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I am contemplating converting our internal application from MSMQ and WCF to SSB. We would like a more feature rich system with regards to our queuing.

However, I am not seeing a lot of implementations or general information if SSB is in use with .Net. The SSB blog is not very active and I see few posts in general on implementation successes or advice.

Is SSB used much? Are there better alternatives for queuing and .Net?

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4 Answers 4

We're using SSB for async processing of many different types of records, and it's a total breeze. Getting up to speed was a bit involved, but it was worth it. Using activation procedures saved us tons of time. Just imagine that you can dyanmically say 'i want this async process to have 10 threads to process items in the queue, but i want this other async process to only have 2 threads to process items in the queue'. That's all just a parameter on the activation stored procedure. I'd recommend look at Adam Mechanic's SSB tutorials on simple-talk.com.

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+1 for the info on Adam's SSB tutorials! simple-talk.com/author/adam-machanic –  Dubs Mar 2 '10 at 19:26

There is actually a lot of info out there (although I doubt it will tell you whether SSB fits your needs):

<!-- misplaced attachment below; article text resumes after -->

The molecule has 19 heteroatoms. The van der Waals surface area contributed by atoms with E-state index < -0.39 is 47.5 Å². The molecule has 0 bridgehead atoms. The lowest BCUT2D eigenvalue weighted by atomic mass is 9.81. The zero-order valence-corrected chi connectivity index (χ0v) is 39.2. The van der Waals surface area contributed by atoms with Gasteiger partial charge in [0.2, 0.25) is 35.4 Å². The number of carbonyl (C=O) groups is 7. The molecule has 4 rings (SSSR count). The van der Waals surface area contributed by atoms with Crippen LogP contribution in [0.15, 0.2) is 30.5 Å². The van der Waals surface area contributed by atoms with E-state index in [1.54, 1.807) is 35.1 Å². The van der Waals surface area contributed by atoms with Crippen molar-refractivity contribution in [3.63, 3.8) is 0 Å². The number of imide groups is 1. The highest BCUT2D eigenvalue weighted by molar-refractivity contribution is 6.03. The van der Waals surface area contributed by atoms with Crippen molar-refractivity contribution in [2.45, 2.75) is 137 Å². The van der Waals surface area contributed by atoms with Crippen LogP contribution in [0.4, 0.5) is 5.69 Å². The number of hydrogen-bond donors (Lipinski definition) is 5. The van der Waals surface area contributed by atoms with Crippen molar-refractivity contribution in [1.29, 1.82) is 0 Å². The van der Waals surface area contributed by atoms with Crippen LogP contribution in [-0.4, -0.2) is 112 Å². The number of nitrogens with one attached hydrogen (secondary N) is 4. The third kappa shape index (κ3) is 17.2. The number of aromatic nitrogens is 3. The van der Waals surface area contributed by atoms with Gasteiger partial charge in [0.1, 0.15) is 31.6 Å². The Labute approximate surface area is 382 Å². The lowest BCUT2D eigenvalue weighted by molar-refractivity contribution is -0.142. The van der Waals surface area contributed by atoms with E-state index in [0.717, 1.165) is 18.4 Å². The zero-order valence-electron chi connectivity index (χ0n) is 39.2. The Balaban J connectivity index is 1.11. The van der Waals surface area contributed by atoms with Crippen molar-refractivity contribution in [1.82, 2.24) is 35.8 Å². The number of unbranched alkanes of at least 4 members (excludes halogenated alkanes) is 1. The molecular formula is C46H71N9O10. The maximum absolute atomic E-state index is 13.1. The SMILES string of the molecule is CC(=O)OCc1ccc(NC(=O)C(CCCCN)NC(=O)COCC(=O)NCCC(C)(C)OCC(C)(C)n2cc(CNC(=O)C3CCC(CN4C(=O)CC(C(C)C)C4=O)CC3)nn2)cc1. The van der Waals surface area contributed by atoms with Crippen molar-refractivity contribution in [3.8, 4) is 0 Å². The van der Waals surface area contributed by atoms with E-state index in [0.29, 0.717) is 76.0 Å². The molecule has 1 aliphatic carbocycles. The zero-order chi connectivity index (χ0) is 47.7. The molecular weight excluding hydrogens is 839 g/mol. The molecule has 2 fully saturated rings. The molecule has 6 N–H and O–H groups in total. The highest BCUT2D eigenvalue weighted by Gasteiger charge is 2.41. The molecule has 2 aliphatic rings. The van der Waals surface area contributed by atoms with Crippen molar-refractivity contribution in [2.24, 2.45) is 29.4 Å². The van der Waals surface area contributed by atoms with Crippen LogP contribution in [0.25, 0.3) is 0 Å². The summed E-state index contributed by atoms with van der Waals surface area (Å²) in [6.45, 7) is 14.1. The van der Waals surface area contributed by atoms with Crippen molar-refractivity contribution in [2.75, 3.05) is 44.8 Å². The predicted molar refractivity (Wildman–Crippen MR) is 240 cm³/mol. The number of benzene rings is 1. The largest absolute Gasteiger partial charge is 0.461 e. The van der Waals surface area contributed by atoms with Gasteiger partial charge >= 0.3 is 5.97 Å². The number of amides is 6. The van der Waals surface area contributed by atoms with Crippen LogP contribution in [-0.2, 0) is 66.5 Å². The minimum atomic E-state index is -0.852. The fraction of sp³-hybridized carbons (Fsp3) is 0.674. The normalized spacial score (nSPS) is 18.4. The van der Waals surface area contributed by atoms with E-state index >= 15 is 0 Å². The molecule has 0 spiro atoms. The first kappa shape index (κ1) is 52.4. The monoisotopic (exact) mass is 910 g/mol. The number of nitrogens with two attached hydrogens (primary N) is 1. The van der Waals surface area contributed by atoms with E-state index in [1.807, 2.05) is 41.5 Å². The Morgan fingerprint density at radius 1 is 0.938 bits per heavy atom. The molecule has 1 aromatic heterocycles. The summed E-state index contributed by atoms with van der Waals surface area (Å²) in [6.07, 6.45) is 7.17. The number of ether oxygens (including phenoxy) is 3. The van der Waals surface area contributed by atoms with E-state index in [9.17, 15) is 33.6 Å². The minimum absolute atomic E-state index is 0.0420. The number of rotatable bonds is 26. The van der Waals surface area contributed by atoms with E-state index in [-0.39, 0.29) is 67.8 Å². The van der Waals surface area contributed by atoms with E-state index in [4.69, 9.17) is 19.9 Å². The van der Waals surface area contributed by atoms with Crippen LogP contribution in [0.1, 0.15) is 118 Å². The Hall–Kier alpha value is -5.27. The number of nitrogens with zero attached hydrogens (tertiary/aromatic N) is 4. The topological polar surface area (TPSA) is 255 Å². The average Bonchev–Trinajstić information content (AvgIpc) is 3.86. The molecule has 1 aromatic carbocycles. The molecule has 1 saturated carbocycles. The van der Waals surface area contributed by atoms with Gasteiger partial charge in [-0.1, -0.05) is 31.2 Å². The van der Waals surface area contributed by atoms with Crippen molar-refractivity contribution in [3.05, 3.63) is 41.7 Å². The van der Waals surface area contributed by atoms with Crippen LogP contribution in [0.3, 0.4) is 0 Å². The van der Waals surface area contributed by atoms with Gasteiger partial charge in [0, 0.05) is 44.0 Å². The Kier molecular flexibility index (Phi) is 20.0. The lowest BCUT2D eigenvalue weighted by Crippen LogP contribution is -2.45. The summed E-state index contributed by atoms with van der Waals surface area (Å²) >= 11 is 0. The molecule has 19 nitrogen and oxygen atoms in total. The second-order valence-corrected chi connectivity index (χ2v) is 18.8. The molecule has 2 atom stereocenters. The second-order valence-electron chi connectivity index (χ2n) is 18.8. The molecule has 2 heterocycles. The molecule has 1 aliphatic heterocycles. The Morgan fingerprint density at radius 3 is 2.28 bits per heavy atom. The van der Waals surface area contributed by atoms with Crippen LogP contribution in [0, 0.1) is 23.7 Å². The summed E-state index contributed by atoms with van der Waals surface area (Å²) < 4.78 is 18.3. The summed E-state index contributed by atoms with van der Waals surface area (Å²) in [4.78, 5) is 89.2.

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+1 for some great links. Thanks! –  Dubs Mar 2 '10 at 19:27

The people I know who are using it (like MVP Denny Cherry of http://mrdenny.com) are very satisfied with it, but like you've figured out, very few people are using it relative to the general SQL Server population. There's a little bit of a barrier to entry because it's not intuitive for DBAs, and there's no GUI for it.

If you've got specific questions about it, email Denny, and he'd be glad to talk to you about it. He does user group presentations about it too.

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To get an overview of several selected Service Broker deployments, take a look here. Several large companies (such as MySpace) have publicly announced that Service Broker is one of the essential foundations for their system's architecture.

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